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I know that "each warp contains threads of consecutive, increasing thread IDs with the first warp containing thread 0" so first 32 threads should be in the first warp. Also I know that all threads in one warp are executed simultaneously on any available Streaming Multiprocessor.

As I understood, because of that there is no need in thread syncing if only one warp is being executed. But code below produces wrong answer if I remove any of __syncthreads() in penultimate if block. I tried to find cause but have ended up with nothing. I really hope for your help, so you could tell me what is wrong with this code? Why I can't leave only last __syncthreads() and get right answer?

#define BLOCK_SIZE 128

__global__ void reduce ( int * inData, int * outData )
{
 __shared__ int data [BLOCK_SIZE]; 
 int tid = threadIdx.x; 
 int i   = blockIdx.x * blockDim.x + threadIdx.x; 

 data [tid] = inData [i] + inData [i + blockDim.x / 2 ];
 __syncthreads ();

 for ( int s = blockDim.x / 4; s > 32; s >>= 1 ) 
 {
  if ( tid < s ) 
   data [tid] += data [tid + s]; 
  __syncthreads (); 
 } 

 if ( tid < 32 )
 { 
  data [tid] += data [tid + 32];
  __syncthreads (); 
  data [tid] += data [tid + 16];
  __syncthreads (); 
  data [tid] += data [tid + 8];
  __syncthreads (); 
  data [tid] += data [tid + 4];
  __syncthreads (); 
  data [tid] += data [tid + 2];
  __syncthreads (); 
  data [tid] += data [tid + 1];
  __syncthreads (); 
 }
 if ( tid == 0 )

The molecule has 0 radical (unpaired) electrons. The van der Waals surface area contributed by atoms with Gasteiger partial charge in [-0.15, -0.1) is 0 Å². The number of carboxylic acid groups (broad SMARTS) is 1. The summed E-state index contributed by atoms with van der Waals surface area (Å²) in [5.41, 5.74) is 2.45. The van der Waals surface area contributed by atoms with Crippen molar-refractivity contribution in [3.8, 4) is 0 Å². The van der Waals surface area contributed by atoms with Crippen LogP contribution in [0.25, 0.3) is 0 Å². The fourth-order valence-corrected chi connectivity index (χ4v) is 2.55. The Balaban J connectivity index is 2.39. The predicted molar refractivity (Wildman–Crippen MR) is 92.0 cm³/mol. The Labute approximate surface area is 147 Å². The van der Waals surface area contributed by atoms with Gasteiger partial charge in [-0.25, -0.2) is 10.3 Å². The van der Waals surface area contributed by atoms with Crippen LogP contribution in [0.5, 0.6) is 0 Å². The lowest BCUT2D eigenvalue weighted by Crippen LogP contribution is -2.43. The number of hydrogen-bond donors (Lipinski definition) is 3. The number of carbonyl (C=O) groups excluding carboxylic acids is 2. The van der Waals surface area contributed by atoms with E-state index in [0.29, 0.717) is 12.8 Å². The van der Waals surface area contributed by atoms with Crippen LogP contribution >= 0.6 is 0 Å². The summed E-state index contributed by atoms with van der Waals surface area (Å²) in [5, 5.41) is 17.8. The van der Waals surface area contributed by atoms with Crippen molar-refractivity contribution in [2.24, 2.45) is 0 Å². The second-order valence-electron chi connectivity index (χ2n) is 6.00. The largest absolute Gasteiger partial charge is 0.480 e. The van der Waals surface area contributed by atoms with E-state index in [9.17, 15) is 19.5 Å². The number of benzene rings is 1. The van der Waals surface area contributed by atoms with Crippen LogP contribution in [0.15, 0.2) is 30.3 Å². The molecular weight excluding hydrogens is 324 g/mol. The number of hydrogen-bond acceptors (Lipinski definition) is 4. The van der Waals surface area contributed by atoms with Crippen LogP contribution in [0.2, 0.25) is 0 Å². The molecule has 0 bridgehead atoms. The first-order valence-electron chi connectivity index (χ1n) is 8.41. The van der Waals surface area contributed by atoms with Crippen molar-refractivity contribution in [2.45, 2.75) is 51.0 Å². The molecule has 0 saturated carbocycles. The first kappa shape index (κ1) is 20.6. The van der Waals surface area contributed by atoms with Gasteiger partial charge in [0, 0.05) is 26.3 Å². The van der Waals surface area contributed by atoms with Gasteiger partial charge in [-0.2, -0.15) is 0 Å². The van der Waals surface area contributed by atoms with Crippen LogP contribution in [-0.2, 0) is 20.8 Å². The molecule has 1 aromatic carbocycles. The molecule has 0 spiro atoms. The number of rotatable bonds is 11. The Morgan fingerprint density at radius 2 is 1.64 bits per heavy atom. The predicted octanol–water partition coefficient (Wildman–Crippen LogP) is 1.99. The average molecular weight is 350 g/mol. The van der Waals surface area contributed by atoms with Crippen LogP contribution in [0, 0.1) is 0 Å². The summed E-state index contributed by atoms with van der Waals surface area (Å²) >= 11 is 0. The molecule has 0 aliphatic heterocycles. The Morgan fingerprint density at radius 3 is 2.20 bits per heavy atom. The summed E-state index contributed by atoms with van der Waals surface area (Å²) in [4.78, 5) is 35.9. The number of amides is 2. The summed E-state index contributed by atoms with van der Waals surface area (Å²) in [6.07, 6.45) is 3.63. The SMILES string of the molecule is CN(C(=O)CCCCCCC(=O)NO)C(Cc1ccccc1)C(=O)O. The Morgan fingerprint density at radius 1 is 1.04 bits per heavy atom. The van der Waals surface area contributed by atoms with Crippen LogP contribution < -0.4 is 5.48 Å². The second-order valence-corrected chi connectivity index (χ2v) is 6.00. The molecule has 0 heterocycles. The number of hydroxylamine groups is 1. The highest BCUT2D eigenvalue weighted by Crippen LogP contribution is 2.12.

outData [blockIdx.x] = data [0];
}

void main()
{
...
 reduce<<<dim3(128), dim3(128)>>>(dev_data, dev_res);
...
}

P.S. I am using GT560Ti

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1 Answer 1

up vote 7 down vote accepted

You should declare the shared memory variable as volatile:

__shared__ volatile int data [BLOCK_SIZE]; 

The problem you are seeing is an artifact of the Fermi architecture and compiler optimisation. The Fermi architecture lacks instructions to directly operate on shared memory (they were present in the G80/90/GT200 series). So everything is loaded to register, manipulated, and stored back to shared memory. But the compiler is free to deduce that code could be made faster if a series of operations were staged in register, without intermediate loads and stores from/to shared memory. This is perfectly fine except when you are relying on implicit synchronisation of threads within the same warp manipulating shared memory, as in this sort of reduction code.

By declaring the shared memory buffer as volatile, you are forcing the compiler to enforce the shared memory write after each stage of the reduction, and the implicit data synchronisation between threads within the warp is restored.

This issue is discussed in the programming notes for Fermi which ships (or perhaps shipped) with the CUDA toolkit.

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